Kayaks are a great way to get around. Whether its the serenity of gliding across a mirror-smooth lake, the heart thumping excitement of navigating river rapids, or the oneness with nature of an ocean voyage, self-propelled paddling offers unique views and experiences. And petrochemicals play a starring role.
The first kayaks were invented by the Inuit. Light and maneuverable, these one-to-three person vessels were perfect for hunting, transportation and exploration of the Arctic waters.
Traditional kayaks were constructed from stitched seal or other animal skins stretched over a frame of wood or whalebone. Times have changed, however, and it’s now rare to find a wooden kayak or one covered in any kind of animal skin.
Today, these floating craft are used for a range of personal activities on lakes, rivers and oceans, including recreation, competitive sports and day-to-day transportation. And virtually all modern kayaks are made using either composite fiberglass or plastics like ABS and polyethylene. These materials allow for the production of durable products we can all enjoy.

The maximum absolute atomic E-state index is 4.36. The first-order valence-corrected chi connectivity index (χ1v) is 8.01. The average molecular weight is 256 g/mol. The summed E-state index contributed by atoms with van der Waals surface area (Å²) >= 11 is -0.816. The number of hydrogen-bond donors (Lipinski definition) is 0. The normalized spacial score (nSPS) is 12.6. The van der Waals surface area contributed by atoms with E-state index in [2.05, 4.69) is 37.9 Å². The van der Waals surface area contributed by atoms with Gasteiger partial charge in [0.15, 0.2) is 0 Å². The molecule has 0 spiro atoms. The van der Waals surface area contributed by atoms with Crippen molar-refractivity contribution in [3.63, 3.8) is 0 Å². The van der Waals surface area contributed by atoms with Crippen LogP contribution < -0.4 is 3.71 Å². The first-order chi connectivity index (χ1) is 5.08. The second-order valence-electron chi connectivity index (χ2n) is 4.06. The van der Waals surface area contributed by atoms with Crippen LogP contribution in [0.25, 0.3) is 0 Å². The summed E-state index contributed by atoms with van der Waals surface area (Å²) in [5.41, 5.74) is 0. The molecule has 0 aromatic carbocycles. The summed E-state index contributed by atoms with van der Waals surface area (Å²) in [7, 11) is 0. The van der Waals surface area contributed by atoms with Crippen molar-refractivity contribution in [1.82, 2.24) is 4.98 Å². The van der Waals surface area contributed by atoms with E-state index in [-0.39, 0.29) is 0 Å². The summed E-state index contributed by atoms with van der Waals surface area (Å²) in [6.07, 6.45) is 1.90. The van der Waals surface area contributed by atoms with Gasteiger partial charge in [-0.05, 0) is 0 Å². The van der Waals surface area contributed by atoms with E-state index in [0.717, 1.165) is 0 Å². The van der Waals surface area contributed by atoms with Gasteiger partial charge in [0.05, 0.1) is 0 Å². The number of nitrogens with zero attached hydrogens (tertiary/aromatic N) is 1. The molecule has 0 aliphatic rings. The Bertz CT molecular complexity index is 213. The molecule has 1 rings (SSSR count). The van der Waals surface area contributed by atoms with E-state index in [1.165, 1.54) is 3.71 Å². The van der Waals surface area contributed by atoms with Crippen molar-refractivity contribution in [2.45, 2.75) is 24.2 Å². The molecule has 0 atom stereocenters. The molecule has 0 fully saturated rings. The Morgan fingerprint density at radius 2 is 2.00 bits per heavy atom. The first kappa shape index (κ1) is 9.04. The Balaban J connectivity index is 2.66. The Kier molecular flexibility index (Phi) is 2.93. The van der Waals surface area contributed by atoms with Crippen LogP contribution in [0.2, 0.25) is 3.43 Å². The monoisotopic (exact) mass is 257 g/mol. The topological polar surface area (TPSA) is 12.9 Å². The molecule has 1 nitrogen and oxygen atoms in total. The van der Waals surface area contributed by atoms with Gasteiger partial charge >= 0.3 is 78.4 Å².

Let’s talk fibreglass versus polyethylene
For insiders in the kayak community, there’s some debate about whether fibreglass kayaks are better than ‘plastic’ ones made from polyethylene. Fibreglass construction allows manufacturers to create smooth, flowing lines and mirror-like finishes. The result is kayaks that glide easily across water. Fibreglass kayaks are also strong and lightweight. However, they are somewhat brittle and can crack under heavy impact.
Plastic boats, meanwhile, can generally be made more cheaply. Polyethylene is a tough, waxy-textured material that is unaffected by water and many chemicals. It is also highly resistant to impact and abrasion (an important consideration, for example, when dragging a kayak across a gravelly beach).
In both cases, petrochemicals play a starring role. Polyethylene is a common plastic found in a wide range of products. The fiberglass used in kayaks generally consists of a woven mat of thin glass rods encased in a polyester resin. Both polyethylene and polyester are made through the polymerization of petrochemical hydrocarbons produced using oil and natural gas.